Food Allergy Treatment

Immunotherapy, the process doctors use to desensitize patients to peanuts and ease their allergic reactions, may have just gotten a lot less dangerous.

A new study in the American Chemical Society’s Journal of Agricultural and Food Chemistry details a new type of flour that could be used to help acclimate people to food allergy triggers like peanuts.

Peanuts can produce some of the most dangerous allergic reactions of any food, including anaphylaxis. In order to help combat the allergy, some people eat minute quantities of the food over time to get their bodies used to the substance.

But the mulled, roasted peanut flour used in the immunotherapy process can have severe side effects, so Mary Ann Lila, Ph.D., a professor of food science at North Carolina State University, and her colleagues created a new type of flour that does not trigger these dangerous reactions. It could also be adapted for other kinds of food allergies.

“This does not cure them of the allergy, but the desensitization might make the body a bit more tolerant to chance ingestion of peanuts,” Lila said. “The problem is, even the oral immunotherapy is dangerous—the child can have a bad reaction to the treatment and endure all the dangerous peanut allergy reactions… some can’t take it.”

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Creating a Less-Potent Peanut Flour

Lila's team set out to modify peanut flour, which contains allergens called epitopes. The flour they created contains natural, edible fruit polyphenols. Some of those compounds alter the epitopes so that they don't trigger an allergic response in the patient, but still cause enough of an immune system reaction to slowly desensitize the person to peanuts.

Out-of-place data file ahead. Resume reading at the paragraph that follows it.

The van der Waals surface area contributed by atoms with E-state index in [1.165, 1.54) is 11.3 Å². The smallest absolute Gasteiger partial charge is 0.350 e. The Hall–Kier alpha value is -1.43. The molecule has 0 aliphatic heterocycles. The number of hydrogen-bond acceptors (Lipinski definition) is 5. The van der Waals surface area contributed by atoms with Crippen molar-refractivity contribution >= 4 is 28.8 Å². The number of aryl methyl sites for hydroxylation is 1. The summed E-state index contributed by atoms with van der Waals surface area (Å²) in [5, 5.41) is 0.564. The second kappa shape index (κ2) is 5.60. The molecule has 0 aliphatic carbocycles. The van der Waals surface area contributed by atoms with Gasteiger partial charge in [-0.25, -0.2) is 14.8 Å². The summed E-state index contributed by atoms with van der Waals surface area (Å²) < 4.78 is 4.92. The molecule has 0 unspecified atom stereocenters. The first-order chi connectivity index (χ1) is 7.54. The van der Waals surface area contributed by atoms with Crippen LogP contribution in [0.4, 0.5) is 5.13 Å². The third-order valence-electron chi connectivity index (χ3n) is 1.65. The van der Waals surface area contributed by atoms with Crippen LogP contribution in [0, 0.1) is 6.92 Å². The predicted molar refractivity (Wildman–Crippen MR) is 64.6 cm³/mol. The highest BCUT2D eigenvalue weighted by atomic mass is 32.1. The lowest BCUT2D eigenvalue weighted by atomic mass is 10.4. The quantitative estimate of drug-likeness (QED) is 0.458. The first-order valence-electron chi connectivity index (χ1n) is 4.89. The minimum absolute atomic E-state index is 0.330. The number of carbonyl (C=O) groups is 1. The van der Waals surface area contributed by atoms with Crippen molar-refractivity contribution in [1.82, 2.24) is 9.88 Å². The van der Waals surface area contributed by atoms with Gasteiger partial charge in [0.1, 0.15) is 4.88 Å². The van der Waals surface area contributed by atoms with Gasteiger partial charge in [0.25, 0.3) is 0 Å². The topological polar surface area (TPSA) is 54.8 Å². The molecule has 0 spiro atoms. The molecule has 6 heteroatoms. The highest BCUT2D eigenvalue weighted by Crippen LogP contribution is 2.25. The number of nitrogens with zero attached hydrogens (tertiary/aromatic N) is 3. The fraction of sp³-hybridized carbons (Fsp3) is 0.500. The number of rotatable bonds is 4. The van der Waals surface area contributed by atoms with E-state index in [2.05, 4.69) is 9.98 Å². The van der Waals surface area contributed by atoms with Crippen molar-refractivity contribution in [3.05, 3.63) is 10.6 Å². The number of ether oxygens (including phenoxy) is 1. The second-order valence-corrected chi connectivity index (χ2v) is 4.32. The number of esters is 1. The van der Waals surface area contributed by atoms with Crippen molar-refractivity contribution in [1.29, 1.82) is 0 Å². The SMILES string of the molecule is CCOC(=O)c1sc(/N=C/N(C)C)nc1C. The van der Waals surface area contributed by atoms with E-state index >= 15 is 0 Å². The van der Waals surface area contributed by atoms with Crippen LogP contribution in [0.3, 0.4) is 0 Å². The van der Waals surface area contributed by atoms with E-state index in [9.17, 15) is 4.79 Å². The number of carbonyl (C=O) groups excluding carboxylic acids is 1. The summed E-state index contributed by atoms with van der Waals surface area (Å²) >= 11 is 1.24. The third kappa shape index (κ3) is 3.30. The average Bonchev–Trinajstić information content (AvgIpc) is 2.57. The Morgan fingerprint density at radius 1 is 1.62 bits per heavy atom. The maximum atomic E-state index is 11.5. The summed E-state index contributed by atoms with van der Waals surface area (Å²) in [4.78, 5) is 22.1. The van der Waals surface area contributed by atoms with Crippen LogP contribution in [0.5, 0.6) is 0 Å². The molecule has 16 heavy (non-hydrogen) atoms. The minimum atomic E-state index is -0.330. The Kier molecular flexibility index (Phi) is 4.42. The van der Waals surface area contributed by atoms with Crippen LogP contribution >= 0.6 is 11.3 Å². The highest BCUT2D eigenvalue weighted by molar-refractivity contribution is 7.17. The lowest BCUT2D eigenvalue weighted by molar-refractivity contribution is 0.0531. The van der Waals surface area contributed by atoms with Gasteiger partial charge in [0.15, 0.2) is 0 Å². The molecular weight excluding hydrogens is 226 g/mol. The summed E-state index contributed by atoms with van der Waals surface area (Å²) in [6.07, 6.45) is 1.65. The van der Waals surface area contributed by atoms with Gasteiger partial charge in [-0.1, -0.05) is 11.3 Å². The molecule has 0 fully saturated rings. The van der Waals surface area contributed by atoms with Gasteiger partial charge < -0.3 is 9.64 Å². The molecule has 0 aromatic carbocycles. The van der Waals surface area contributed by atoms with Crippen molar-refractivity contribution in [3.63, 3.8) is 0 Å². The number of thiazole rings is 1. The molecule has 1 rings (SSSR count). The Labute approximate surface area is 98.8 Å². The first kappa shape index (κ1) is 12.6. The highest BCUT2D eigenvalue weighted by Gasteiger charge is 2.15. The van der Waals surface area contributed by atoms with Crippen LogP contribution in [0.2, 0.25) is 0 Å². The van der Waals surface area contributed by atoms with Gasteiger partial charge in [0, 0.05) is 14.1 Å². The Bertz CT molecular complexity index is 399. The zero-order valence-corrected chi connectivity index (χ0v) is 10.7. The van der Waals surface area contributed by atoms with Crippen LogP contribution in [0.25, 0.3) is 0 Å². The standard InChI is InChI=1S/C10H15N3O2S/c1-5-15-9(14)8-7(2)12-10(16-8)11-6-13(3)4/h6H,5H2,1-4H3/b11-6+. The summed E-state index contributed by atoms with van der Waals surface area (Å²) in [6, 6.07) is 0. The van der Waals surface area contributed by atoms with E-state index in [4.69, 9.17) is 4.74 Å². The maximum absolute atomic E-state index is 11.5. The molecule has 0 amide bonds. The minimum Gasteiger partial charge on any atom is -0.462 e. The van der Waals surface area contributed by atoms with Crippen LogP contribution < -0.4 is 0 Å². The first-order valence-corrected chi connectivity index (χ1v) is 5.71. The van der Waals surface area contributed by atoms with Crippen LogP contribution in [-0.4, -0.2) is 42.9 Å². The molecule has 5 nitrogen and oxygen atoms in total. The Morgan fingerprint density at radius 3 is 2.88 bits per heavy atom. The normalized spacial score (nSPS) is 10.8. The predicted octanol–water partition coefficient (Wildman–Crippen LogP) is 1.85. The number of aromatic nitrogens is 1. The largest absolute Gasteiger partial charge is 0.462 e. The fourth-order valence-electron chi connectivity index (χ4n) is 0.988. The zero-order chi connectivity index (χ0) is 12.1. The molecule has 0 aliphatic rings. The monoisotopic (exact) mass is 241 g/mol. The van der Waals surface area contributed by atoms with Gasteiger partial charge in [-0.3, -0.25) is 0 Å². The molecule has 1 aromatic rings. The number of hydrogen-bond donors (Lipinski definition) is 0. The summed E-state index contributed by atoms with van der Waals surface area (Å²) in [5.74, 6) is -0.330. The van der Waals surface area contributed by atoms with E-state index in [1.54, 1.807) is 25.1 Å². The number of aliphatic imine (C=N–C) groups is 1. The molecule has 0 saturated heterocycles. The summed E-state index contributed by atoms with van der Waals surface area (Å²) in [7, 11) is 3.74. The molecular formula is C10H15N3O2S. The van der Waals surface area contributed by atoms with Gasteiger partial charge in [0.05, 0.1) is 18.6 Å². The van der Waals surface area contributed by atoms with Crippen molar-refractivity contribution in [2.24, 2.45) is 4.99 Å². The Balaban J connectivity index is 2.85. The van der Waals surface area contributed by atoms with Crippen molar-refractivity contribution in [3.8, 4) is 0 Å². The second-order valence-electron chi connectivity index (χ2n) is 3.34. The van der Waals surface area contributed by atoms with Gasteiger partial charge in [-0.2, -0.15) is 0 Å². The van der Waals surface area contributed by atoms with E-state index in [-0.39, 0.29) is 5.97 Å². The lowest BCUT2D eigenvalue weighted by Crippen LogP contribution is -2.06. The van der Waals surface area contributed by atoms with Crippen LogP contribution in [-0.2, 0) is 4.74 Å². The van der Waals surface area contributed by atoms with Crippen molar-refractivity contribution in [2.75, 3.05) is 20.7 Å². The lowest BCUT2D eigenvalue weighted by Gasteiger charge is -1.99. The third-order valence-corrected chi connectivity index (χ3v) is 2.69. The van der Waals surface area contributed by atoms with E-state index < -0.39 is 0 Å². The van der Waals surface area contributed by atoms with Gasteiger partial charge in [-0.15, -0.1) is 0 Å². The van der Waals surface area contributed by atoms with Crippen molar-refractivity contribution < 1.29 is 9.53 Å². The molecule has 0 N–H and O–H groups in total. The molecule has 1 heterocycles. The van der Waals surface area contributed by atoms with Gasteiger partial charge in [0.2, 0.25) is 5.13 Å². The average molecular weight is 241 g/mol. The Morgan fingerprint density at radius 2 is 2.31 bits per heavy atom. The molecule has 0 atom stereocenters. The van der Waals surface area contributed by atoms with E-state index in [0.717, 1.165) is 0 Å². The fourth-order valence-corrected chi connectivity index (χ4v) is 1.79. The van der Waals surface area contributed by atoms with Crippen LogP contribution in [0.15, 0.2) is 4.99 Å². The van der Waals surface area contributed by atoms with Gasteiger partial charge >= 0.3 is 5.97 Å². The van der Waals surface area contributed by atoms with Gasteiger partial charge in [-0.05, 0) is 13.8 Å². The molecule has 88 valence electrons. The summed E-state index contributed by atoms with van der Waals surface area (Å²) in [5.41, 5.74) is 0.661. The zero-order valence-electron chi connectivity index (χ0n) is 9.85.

“We don’t know yet exactly what the binding interaction is between the polyphenols and the proteins, and we are currently doing digestion experiments to unravel exactly how the peanut product [milled, roasted peanut flour] is being altered by the complexing and binding with fruit components,” Lila said.

“Our strategy... is simple and straightforward binding, using all edible ingredients,” she added.

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And the flour can be made more or less allergenic, so that patients can gradually build up their tolerance.

“The beauty of this strategy is that is allows us to prepare a whole gradient of peanut ingredients that mask or change the allergenicity ‘almost completely’ all the way down to ‘only a bit.’” Lila said. “In other words, we can prepare peanut product that is modified to block the allergic epitopes completely or to expose them to varying degrees, which is really useful for the gradual exposure of a patient.”

Early research has been conducted on blood samples and in mice, so more testing in children would be needed before it could become standard practice. 

“I suppose if this goes mainstream, it could certainly help some people, but of course the best defense is to avoid the triggering allergen as much as possible and be well informed as to where it is commonly found,” said Andy Bellatti, a nutritionist based in Las Vegas.

Get Involved in Food Allergy Awareness Week

The news comes during Food Allergy Awareness Week, which is an opportune time to learn more about food allergies and their triggers. There are several ways to get involved, including walk-a-thon events.

A major part of food allergy awareness is monitoring what you eat and carrying medication to prevent anaphylaxis. Many people carry EPI, or epinephrine, pens, and there’s a new device called the Auvi-Q, which talks a lay person through the process of giving an epinephrine shot.

Learn More: New Test Can Distinguish Asthma from Allergies with Just One Drop of Blood »